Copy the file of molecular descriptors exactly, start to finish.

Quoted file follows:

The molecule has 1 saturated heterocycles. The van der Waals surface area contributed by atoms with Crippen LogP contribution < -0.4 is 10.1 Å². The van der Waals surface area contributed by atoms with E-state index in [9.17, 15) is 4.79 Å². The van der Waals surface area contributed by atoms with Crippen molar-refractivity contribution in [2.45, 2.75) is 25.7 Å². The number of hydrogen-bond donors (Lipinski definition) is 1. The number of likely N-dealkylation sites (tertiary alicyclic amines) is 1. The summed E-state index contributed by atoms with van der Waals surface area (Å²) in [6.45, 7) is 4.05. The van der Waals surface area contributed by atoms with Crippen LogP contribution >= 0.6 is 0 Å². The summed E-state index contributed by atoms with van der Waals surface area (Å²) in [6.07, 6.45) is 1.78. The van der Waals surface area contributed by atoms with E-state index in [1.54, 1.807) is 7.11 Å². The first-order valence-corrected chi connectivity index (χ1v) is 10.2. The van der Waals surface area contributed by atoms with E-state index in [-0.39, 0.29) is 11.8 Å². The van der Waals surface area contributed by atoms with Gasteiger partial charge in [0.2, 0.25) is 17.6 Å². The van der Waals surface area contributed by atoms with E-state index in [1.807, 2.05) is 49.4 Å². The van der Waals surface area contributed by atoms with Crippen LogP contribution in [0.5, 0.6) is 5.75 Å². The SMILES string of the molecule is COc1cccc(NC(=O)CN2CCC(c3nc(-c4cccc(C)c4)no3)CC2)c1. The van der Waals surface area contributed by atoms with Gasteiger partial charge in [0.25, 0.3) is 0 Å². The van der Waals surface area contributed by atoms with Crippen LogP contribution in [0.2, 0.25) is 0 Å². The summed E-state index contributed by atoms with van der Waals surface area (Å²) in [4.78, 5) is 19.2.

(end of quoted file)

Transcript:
The molecule has 1 saturated heterocycles. The van der Waals surface area contributed by atoms with Crippen LogP contribution < -0.4 is 10.1 Å². The van der Waals surface area contributed by atoms with E-state index in [9.17, 15) is 4.79 Å². The van der Waals surface area contributed by atoms with Crippen molar-refractivity contribution in [2.45, 2.75) is 25.7 Å². The number of hydrogen-bond donors (Lipinski definition) is 1. The number of likely N-dealkylation sites (tertiary alicyclic amines) is 1. The summed E-state index contributed by atoms with van der Waals surface area (Å²) in [6.45, 7) is 4.05. The van der Waals surface area contributed by atoms with Crippen LogP contribution >= 0.6 is 0 Å². The summed E-state index contributed by atoms with van der Waals surface area (Å²) in [6.07, 6.45) is 1.78. The van der Waals surface area contributed by atoms with E-state index in [1.54, 1.807) is 7.11 Å². The first-order valence-corrected chi connectivity index (χ1v) is 10.2. The van der Waals surface area contributed by atoms with E-state index in [-0.39, 0.29) is 11.8 Å². The van der Waals surface area contributed by atoms with Gasteiger partial charge in [0.2, 0.25) is 17.6 Å². The van der Waals surface area contributed by atoms with E-state index in [1.807, 2.05) is 49.4 Å². The van der Waals surface area contributed by atoms with Crippen LogP contribution in [0.5, 0.6) is 5.75 Å². The SMILES string of the molecule is COc1cccc(NC(=O)CN2CCC(c3nc(-c4cccc(C)c4)no3)CC2)c1. The van der Waals surface area contributed by atoms with Gasteiger partial charge in [0.25, 0.3) is 0 Å². The van der Waals surface area contributed by atoms with Crippen LogP contribution in [0.2, 0.25) is 0 Å². The summed E-state index contributed by atoms with van der Waals surface area (Å²) in [4.78, 5) is 19.2.